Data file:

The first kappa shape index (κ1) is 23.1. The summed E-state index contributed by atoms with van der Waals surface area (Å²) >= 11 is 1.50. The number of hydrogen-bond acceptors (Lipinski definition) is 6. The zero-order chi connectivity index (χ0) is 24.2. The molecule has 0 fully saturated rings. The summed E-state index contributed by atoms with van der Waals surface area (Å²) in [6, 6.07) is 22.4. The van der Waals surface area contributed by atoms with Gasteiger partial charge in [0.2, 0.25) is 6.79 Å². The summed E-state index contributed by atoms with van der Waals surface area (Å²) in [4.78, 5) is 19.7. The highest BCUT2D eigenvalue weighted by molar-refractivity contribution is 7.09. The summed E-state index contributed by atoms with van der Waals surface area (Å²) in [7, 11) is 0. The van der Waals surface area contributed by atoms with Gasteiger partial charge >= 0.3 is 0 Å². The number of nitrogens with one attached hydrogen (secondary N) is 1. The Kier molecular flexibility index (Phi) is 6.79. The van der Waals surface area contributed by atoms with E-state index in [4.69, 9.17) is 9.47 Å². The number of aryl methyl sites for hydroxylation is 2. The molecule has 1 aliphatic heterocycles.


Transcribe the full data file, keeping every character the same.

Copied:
The first kappa shape index (κ1) is 23.1. The summed E-state index contributed by atoms with van der Waals surface area (Å²) >= 11 is 1.50. The number of hydrogen-bond acceptors (Lipinski definition) is 6. The zero-order chi connectivity index (χ0) is 24.2. The molecule has 0 fully saturated rings. The summed E-state index contributed by atoms with van der Waals surface area (Å²) in [6, 6.07) is 22.4. The van der Waals surface area contributed by atoms with Gasteiger partial charge in [0.2, 0.25) is 6.79 Å². The summed E-state index contributed by atoms with van der Waals surface area (Å²) in [4.78, 5) is 19.7. The highest BCUT2D eigenvalue weighted by molar-refractivity contribution is 7.09. The summed E-state index contributed by atoms with van der Waals surface area (Å²) in [7, 11) is 0. The van der Waals surface area contributed by atoms with Gasteiger partial charge >= 0.3 is 0 Å². The number of nitrogens with one attached hydrogen (secondary N) is 1. The Kier molecular flexibility index (Phi) is 6.79. The van der Waals surface area contributed by atoms with E-state index in [4.69, 9.17) is 9.47 Å². The number of aryl methyl sites for hydroxylation is 2. The molecule has 1 aliphatic heterocycles.